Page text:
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05 November 2018 @ 07:32 pm
but i'm not in the mood  
writing fiction is like waking up inside the dream. distinct from becoming lucid, because in becoming lucid one typically takes control: and in properly wrangled fiction, my experience of it anyway, a writer doesn't so much take control as much as surrender their interpretive capacities to what is going to happen on the page regardless of the writer's desires. you witness. you make space for the story to happen. you do not puppet. you may position immobile events, but only if you allow them to happen any number of ways. you remain open to startling revisions. you do not take possession of any of it. it does not belong to you. you do not seek profit from these interactions. they are not yours to profit from.

CONTROL FREAKS DO NOT MAKE GOOD FICTION WRITERS*.

neither do people who are terrified of the unknown. well, okay, not so much terrified of unknown, generally, because all of us are some of that sometimes, especially with regard to certain categories of distinct personal concerns and no i'm not going into any further detail about that. we all need fear. fear is as much an aspect of a life well lived as orgasms and evening constitutionals. attempting to limit one's exposure to the unknown because of fear, letting fear lock you out of those places you need your mind go, however? that quickly becomes every aspect of who you and everyone you perceive becomes.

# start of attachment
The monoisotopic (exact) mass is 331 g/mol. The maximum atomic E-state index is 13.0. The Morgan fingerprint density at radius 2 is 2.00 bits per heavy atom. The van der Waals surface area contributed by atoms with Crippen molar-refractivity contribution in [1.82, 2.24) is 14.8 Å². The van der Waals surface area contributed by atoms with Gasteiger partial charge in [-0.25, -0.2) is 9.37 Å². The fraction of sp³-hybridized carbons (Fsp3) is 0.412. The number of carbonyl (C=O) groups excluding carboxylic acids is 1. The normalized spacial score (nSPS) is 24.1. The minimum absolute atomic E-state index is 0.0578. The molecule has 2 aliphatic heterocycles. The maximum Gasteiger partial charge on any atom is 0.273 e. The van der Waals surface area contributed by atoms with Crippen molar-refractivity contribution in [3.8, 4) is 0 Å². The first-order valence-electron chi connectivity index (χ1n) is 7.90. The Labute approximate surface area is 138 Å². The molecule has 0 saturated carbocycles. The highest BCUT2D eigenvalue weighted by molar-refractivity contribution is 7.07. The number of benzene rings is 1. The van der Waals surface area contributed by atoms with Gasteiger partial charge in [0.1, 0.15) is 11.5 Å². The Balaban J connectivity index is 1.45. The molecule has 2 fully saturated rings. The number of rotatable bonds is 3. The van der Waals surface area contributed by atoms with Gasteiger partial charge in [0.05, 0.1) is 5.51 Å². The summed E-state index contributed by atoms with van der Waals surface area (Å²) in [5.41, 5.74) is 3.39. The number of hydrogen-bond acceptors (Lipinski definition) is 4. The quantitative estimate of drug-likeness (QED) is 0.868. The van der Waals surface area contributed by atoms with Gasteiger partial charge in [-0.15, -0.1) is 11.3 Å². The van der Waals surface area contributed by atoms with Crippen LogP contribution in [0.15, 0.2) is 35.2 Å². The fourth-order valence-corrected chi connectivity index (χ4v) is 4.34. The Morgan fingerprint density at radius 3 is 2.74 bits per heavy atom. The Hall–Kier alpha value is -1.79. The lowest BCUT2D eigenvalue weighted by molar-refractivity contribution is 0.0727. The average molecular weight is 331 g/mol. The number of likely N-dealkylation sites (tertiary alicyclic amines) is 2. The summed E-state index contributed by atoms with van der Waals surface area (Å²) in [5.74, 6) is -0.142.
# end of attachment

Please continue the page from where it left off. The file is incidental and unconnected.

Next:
we are all afraid of something. we all have at least one horrible unknown we are negotiating to varying degrees of success. writers who strive to write away the unknown, write away from fear: who knows what's going on with that. i am too busy grinding my fear into a fine past and lasciviously writhing about in it. what i'm saying is i might have a different problem? i'll be picking fear from my scalp for decades: and this is how it should be.

writing that matters hurts.

i think.

ask me again tomorrow, should you care.
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*at least not when it comes to the work. when it comes to the discipline of actually writing, the one thing you must be an onerous control freak about is the amount of time you must devote to actually writing. people will try to sabotage you on that. tell you that you are selfish, you could not possibly need to spend that much time writing, or maybe that you're making it too hard on yourself. explain that you really don't have to make any sacrifices, at least not any meaningful ones. in my experience, this is at best naive and at worst outright gaslighting. a fantasy the frustrated (or, in some cases, independently wealthy) writer speaking needs you to validate. anything worth doing, you make sacrifices to do it. meaningful ones. one of the most important sacrifices to any craft is TIME. that is an extremely important sacrifice, one that cannot be replenished in 48 hours by amazon prime. if you want to be a writer, you start that process by writing. all the time. even when it feels stupid. even when you'd rather be doing something else. even, sometimes, when you're supposed to be doing something else. i am saying this as someone currently struggling to maintain a paper journal: it's not a judgement of your character, it's not a challenge to your authority, it isn't intended as criticism at all: it's simply unavoidable truth. if you want to write and you have any time available to allocate toward that end, the most important thing you can do is actually write. (if you DON'T have time available to allocate toward that end, that is another matter and a much longer post. it also sucks and i'm sorry.) in order for your distinct process to unfold, it needs your investment. the best resource you can invest is time. start young, if you can. you sure do spend an awful lot of time at the doctor as you get older.


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